Sometimes in our classes we just don’t get the time (nor is it warranted) to look back and see how revolutionary technologies all got started! Let’s enjoy a moment of Zen with this right now in the area of optical transport. I am not sure about you, but I have a VERY fuzzy recollection of how this magic of fiber optics came to be!
The year was 1960, and not one, but two, lasers were invented that helped give rise to optical communications as we know them today. These lasers were the solid state ruby laser and the He-Ne gas laser. These powerful light sources, combined with modulation at high frequencies, could offer the bandwidth for never-before thought of amounts of data!
By about 1963, it became clear to the experimenters that “free-space” transmission was just too problematic due to ever-changing and pesky atmospheric conditions. To better control the medium, bundles of glass fibers were experimented with. In 1966, a paper was published that helped prove the issue that was holding this back – attenuation due to imperfections in the glass material. Sure enough, in 1970, none other than Corning Glass Works demonstrated transmissions that rivaled the distances of copper competitors.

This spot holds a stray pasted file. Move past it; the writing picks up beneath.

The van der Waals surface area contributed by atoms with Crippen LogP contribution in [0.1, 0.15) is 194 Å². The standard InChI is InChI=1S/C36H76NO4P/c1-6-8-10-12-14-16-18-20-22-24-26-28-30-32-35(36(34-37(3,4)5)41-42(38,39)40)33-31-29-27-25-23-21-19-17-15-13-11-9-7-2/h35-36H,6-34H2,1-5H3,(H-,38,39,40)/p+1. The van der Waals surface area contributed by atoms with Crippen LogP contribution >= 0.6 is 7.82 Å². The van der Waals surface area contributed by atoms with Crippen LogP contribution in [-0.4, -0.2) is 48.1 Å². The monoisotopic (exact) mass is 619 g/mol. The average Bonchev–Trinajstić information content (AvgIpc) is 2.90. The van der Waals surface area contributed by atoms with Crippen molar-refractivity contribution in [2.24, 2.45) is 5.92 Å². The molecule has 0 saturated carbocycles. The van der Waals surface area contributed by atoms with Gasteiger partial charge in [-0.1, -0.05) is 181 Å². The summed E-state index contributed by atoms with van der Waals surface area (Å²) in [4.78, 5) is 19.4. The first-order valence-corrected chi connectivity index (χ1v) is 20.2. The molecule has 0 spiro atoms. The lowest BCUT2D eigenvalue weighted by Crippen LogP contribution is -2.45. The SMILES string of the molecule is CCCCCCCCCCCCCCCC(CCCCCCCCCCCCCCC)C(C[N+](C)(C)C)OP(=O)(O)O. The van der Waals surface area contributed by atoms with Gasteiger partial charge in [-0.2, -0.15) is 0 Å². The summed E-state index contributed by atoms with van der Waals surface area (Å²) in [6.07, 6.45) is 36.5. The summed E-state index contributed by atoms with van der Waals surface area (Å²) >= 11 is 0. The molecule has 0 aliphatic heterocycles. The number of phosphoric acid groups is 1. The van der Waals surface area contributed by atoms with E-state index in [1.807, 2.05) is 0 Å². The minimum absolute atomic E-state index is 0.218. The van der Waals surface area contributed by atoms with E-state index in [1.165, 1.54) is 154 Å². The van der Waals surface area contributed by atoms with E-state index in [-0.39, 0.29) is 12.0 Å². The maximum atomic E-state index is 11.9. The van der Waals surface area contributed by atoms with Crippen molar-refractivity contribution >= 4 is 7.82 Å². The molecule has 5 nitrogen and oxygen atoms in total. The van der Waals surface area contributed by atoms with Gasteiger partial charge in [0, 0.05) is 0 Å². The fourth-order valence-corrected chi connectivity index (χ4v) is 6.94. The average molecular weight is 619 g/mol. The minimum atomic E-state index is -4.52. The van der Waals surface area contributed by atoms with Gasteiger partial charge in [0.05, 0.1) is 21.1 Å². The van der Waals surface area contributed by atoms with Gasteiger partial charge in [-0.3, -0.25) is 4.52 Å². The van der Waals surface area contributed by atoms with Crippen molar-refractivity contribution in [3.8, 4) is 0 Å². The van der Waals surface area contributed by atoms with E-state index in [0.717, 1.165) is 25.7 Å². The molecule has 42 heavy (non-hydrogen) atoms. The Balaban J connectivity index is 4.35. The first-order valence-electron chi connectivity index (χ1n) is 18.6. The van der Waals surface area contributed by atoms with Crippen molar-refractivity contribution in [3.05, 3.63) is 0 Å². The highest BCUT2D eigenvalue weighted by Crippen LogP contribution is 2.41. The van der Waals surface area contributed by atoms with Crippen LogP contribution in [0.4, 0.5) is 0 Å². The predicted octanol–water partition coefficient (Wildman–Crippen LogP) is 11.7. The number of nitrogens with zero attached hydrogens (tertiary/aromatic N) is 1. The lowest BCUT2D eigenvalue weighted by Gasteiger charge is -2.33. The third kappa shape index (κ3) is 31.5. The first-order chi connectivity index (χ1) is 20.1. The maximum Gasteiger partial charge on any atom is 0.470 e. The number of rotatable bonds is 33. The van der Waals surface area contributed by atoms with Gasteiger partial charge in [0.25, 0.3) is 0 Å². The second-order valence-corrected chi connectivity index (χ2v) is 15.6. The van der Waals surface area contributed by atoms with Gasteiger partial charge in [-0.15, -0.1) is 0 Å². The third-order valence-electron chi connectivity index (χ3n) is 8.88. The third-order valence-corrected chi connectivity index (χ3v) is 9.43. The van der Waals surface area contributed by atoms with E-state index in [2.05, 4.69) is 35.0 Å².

It did not take long – the optical transport push was upon us. Why not? There would be much greater bandwidth available with less data loss over longer distances! Boom! Win-win!
By the 1980s, worldwide optical networks began hitting the Earth with a fervor. These networks began carrying cable TV, phone calls, and other telco-related traffic. Some of these connections were operating at 430 Mbps. I know it is difficult to envision now, but this was screaming fast then.
Just as we did decades ago, today we like to classify optical transport into two general categories. There is short-distance and long-distance. These are often called short-haul versus long-haul networks. Short-haul might be used within a city, while long-haul technology could be used to connect cities.
We hope you enjoyed this post! What’s next? Well, we are planning a post that will help you understand the three common approaches to the multiple access requirement we have with optical networks. These are:
- Wavelength Division Multiple Access
- Time Division Multiple Access
- Code Division Multiple Access
We hope you will join us for that, and we also hope you consider (at least a free) membership to Lammle.com!